Home-based Sleep Testing for Obstructive Sleep Apnea (OSA) Virtually the Same as Laboratory Testing, New Study Reveals
A new study involving the diagnosis and management of obstructive sleep apnea (OSA) reveals that the data from home-based testing and laboratory-based testing are virtually the same. The study is published online by Ching Li Chai-Coetzer, MBBS, PhD and colleagues in the Annals of Internal Medicine last January 24, 2017.
According to Medscape, the authors of the study conducted a trial in sleep clinic patients with suspected OSA. The study involving 406 patients aimed to compare patient outcomes and physician decision making on the patients receiving limited-channel testing with respect to those who receive full polysomnography (PSG).
The study was performed in lieu of the rising prevalence of OSA which has increased the demand for diagnostic sleep services. That said, the interests in home-based studies have also grown due to the fact that the laboratory-based PSG is labor-extensive, time consuming, and expensive.
The authors performed the study in 7 academic sleep centers in Australia. The patients with suspected OSA are aged 25 to 80. The patients went through full laboratory-based PSG for one night and then assigned to predetermined groups, randomly, for assessment based on predefined baselines. To simulate the real-world effect of PSG replacement with home-based testing, the team of researchers utilized an intention-to-treat analysis with all 406 patients.
The research was primarily funded by the the National Health and Medical Council and Repat Foundation. The authors conclude that the "outcomes for patients managed with manually scored, multichannel respiratory information (level 3) were not clinically inferior to outcomes in those managed with full PSG data." The authors also suggest that further studies are needed to "compare clinical outcomes and cost-effectiveness for sleep study testing."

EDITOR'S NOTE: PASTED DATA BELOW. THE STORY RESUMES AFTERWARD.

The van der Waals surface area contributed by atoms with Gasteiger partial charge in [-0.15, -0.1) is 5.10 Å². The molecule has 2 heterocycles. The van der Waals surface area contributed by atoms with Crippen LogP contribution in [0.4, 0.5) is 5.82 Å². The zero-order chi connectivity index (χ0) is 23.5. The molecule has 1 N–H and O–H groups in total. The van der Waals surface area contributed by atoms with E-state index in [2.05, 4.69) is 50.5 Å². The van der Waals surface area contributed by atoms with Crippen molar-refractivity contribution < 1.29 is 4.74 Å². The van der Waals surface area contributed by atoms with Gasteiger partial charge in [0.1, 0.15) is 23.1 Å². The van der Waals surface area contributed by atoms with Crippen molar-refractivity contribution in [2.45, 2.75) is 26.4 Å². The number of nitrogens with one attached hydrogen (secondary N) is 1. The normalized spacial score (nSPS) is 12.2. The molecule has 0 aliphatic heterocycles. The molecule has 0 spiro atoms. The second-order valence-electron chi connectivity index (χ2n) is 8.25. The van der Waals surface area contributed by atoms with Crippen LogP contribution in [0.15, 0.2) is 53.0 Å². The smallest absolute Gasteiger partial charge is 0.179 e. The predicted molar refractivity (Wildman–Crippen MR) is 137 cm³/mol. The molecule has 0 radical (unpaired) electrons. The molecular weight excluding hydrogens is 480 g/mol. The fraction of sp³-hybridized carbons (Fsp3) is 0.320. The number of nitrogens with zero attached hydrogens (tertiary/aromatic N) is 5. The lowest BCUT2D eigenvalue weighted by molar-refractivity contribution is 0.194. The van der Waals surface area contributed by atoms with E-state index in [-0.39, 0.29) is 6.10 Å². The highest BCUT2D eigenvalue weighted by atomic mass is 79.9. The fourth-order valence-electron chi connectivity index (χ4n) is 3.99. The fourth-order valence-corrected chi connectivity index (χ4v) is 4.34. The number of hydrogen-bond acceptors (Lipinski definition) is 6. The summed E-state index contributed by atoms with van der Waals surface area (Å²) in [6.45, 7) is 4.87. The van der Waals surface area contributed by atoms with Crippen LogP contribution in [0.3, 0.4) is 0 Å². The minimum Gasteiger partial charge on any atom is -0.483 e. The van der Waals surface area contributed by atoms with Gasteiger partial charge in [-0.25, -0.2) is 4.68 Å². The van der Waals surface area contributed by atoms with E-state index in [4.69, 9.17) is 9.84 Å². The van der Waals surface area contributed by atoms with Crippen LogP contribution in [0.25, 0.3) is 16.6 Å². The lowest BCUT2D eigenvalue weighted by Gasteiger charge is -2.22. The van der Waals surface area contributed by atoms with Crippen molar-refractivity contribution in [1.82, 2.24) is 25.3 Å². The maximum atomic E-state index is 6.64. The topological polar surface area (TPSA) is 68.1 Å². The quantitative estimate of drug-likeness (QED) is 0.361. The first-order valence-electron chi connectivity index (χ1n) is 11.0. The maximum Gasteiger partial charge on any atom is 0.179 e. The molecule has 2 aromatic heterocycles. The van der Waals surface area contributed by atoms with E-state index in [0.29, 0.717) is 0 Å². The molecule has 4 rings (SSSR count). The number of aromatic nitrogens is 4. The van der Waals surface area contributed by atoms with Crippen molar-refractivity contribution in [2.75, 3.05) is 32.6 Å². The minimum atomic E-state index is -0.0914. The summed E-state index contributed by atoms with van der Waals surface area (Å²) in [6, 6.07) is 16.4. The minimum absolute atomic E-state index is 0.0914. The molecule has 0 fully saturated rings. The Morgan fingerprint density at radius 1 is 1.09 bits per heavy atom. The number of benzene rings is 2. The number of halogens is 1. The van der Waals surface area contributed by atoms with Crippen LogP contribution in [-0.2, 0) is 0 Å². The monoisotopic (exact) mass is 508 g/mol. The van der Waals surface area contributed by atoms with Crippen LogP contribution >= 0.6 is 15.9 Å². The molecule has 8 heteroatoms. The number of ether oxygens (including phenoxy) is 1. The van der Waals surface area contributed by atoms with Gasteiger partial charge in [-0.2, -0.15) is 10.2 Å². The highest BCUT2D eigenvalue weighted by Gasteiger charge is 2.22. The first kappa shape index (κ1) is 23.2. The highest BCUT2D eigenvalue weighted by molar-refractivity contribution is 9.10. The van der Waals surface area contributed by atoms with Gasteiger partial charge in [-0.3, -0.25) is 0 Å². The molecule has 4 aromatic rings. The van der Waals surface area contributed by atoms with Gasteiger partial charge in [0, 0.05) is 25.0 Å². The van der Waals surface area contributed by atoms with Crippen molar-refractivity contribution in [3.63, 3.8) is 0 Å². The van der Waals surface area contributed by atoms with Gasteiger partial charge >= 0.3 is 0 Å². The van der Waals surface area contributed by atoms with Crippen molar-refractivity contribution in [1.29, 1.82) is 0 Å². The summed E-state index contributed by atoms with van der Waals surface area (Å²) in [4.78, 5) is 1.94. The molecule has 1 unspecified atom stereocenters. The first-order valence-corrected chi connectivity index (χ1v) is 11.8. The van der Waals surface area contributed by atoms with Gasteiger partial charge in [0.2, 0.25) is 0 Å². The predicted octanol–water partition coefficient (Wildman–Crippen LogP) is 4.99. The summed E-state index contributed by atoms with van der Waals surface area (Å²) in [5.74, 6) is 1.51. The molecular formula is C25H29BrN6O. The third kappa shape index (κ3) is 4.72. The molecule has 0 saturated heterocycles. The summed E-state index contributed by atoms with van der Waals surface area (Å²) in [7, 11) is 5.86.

Stat News reports that the result of this recent study supports the conclusion of previous researches in OSA. The American College of Physicians guidelines state that patients, on a condition that they don't have other serious illnesses, can use portable sleep monitors if laboratory-based testing is not available.
In an editorial article report from the Annals of Internal Medicine, the authors write that the study "supports the contention that a home-based diagnostic and treatment strategy leads to outcomes that are as good as laboratory-based strategy." The editorial claims that the result of the research is welcome news for health care providers and other stakeholders wanting to provide cost-effective care.
Among the positive outcomes of the study implies that the use of home-based sleep testing for OSA can help reduce the patient waiting times for testing. Also home-based testing allows patients in far-flung areas to utilize the test and expand access to underserved populations.